Oliver also testified that whenever appellant and her daughter would have arguments or disputes, appellant would "come to me and torment me." Apparently, after appellant and the daughter ceased living together, and the daughter returned home, appellant would telephone Oliver "all the time."

The evidence is clearly sufficient to sustain the implicit finding the jury made that when appellant fired the loaded pistol he intended to cause the death of Oliver.[2] See Flanagan v. State (Tex.Cr.App.1983) (Cause No. 60,580, on original submission, Dec. 22, 1982, and on rehearing), and also see Hardesty v. State, 656 S.W.2d 73 (Tex. Cr.App.1982).

*145 The present Penal Code of this State, contrary to the former Penal Code, does not contain such provisions as (1) that when an injury or death or attempted death is caused by violence to the person, the intent to injure or cause death is presumed, or (2) that an intent to kill is presumed when the means used would ordinarily result in the commission of the forbidden act. Cf. Arts. 45 and 1139, 1925 Penal Code.

Because of the lack of any statutory provisions that would authorize us to presume an intent to cause the death of Oliver, we agree with appellant that when he fired the pistol into the residence of Oliver, that in and of itself will not support proof that he had the specific intent to murder Oliver. Nevertheless, after carefully reviewing the evidence, we find that the evidence adduced is sufficient to establish that when appellant fired the loaded pistol into Oliver's residence, he had the intent to cause her death. Appellant's second ground of error is overruled.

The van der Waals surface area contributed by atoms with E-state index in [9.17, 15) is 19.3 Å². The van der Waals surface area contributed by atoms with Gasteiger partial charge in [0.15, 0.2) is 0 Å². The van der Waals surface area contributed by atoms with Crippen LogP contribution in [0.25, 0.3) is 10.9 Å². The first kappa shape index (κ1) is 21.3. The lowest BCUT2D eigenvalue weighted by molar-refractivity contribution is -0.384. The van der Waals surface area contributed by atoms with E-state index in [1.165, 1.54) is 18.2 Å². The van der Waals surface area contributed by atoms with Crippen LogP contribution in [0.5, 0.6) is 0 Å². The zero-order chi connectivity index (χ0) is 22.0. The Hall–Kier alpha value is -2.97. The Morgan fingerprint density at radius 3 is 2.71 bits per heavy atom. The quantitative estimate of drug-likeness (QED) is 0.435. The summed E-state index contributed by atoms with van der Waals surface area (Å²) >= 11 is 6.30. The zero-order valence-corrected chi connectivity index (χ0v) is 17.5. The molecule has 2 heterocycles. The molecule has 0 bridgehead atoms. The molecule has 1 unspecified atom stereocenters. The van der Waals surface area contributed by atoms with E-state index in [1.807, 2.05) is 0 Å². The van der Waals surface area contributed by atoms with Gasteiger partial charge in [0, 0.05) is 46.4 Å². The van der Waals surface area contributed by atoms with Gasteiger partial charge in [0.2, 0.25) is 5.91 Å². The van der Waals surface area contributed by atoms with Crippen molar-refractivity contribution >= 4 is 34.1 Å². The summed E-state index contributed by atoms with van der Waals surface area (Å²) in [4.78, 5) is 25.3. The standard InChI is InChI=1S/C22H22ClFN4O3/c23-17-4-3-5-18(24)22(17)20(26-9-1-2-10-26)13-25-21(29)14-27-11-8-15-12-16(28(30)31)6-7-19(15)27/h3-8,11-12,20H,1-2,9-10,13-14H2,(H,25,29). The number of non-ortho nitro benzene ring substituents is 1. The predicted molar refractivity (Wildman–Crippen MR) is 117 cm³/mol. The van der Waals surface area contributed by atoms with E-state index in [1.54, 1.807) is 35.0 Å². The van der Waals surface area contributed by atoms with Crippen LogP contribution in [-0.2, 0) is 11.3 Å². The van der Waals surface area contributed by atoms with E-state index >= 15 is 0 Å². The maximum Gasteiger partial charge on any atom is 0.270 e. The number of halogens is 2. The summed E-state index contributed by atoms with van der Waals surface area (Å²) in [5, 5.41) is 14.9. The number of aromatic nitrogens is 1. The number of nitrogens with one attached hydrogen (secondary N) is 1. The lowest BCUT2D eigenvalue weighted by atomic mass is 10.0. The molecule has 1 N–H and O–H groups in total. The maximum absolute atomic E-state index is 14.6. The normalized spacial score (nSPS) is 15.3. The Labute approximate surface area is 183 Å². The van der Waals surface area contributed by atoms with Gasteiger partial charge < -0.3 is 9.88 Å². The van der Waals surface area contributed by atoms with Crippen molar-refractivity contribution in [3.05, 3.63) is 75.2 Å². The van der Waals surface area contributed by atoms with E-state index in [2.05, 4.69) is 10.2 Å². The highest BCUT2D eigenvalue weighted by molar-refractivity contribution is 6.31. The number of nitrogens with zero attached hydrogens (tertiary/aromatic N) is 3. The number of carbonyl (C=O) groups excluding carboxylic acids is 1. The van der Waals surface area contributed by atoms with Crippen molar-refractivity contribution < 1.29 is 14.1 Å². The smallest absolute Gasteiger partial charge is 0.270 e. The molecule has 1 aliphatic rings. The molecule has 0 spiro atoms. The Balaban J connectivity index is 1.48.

Appellant complains in his first ground of error that John Coughlin, a Dallas police officer, should not have been permitted to testify concerning a reconstruction experiment he conducted of the scene where the offense occurred. Appellant argues that no predicate was laid for the admissibility of such testimony. We disagree.

The record reflects that Coughlin was one of the investigating police officers who was dispatched to the scene of the shooting. Subsequently, and apparently in preparation for trial, Coughlin and another police officer returned to the scene. Coughlin testified that after he went to the scene he stood inside the residence where Oliver stated she had been situated when she saw appellant on the front porch of her residence. The other officer stood on the front porch where appellant had been situated when he was supposed to have fired the loaded pistol. Coughlin testified that from where he was standing inside of the residence he was able to clearly see the other officer. We find that the trial court did not err in admitting this testimony.

It is axiomatic that testimony as to the results of experiments made out of court may be received in the discretion of the trial court when such would be helpful in elucidating any issue, provided it is established that the out of court experiment was conducted under conditions similar to those existing at the time of the event in question. Ray, Texas Practice, Law of Evidence, Sec. 1462, pages 139-140.